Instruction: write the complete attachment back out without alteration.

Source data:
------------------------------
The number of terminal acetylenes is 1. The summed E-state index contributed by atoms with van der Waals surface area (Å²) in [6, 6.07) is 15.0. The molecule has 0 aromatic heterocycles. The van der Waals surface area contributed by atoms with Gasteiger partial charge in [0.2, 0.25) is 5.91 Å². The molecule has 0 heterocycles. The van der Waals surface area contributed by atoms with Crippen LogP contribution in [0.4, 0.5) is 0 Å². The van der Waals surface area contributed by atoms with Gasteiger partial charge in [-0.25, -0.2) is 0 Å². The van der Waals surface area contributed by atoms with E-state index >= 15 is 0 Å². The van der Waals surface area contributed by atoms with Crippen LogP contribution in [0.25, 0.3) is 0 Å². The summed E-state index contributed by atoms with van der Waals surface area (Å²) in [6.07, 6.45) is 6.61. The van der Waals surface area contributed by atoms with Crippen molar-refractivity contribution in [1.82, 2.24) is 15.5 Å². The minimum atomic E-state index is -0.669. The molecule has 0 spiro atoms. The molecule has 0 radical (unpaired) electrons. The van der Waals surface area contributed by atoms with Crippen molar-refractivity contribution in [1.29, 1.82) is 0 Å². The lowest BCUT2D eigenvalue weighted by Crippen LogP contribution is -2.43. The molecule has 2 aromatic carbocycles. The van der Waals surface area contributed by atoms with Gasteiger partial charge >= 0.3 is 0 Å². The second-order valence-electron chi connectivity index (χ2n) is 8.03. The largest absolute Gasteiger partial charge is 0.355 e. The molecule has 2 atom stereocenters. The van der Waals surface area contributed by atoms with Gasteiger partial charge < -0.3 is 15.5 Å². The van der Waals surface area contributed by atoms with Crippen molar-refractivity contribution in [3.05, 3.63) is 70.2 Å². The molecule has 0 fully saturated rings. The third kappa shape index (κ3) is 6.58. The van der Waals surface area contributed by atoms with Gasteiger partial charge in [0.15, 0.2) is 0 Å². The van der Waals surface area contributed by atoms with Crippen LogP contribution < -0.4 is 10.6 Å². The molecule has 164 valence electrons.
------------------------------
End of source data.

The number of terminal acetylenes is 1. The summed E-state index contributed by atoms with van der Waals surface area (Å²) in [6, 6.07) is 15.0. The molecule has 0 aromatic heterocycles. The van der Waals surface area contributed by atoms with Gasteiger partial charge in [0.2, 0.25) is 5.91 Å². The molecule has 0 heterocycles. The van der Waals surface area contributed by atoms with Crippen LogP contribution in [0.4, 0.5) is 0 Å². The van der Waals surface area contributed by atoms with Gasteiger partial charge in [-0.25, -0.2) is 0 Å². The van der Waals surface area contributed by atoms with E-state index >= 15 is 0 Å². The van der Waals surface area contributed by atoms with Crippen LogP contribution in [0.25, 0.3) is 0 Å². The summed E-state index contributed by atoms with van der Waals surface area (Å²) in [6.07, 6.45) is 6.61. The van der Waals surface area contributed by atoms with Crippen molar-refractivity contribution in [1.82, 2.24) is 15.5 Å². The minimum atomic E-state index is -0.669. The molecule has 0 spiro atoms. The molecule has 0 radical (unpaired) electrons. The van der Waals surface area contributed by atoms with Crippen molar-refractivity contribution in [1.29, 1.82) is 0 Å². The lowest BCUT2D eigenvalue weighted by Crippen LogP contribution is -2.43. The molecule has 2 aromatic carbocycles. The van der Waals surface area contributed by atoms with Gasteiger partial charge >= 0.3 is 0 Å². The second-order valence-electron chi connectivity index (χ2n) is 8.03. The largest absolute Gasteiger partial charge is 0.355 e. The molecule has 2 atom stereocenters. The van der Waals surface area contributed by atoms with Gasteiger partial charge < -0.3 is 15.5 Å². The van der Waals surface area contributed by atoms with Crippen molar-refractivity contribution in [3.05, 3.63) is 70.2 Å². The molecule has 0 fully saturated rings. The third kappa shape index (κ3) is 6.58. The van der Waals surface area contributed by atoms with Gasteiger partial charge in [0.15, 0.2) is 0 Å². The van der Waals surface area contributed by atoms with Crippen LogP contribution < -0.4 is 10.6 Å². The molecule has 164 valence electrons.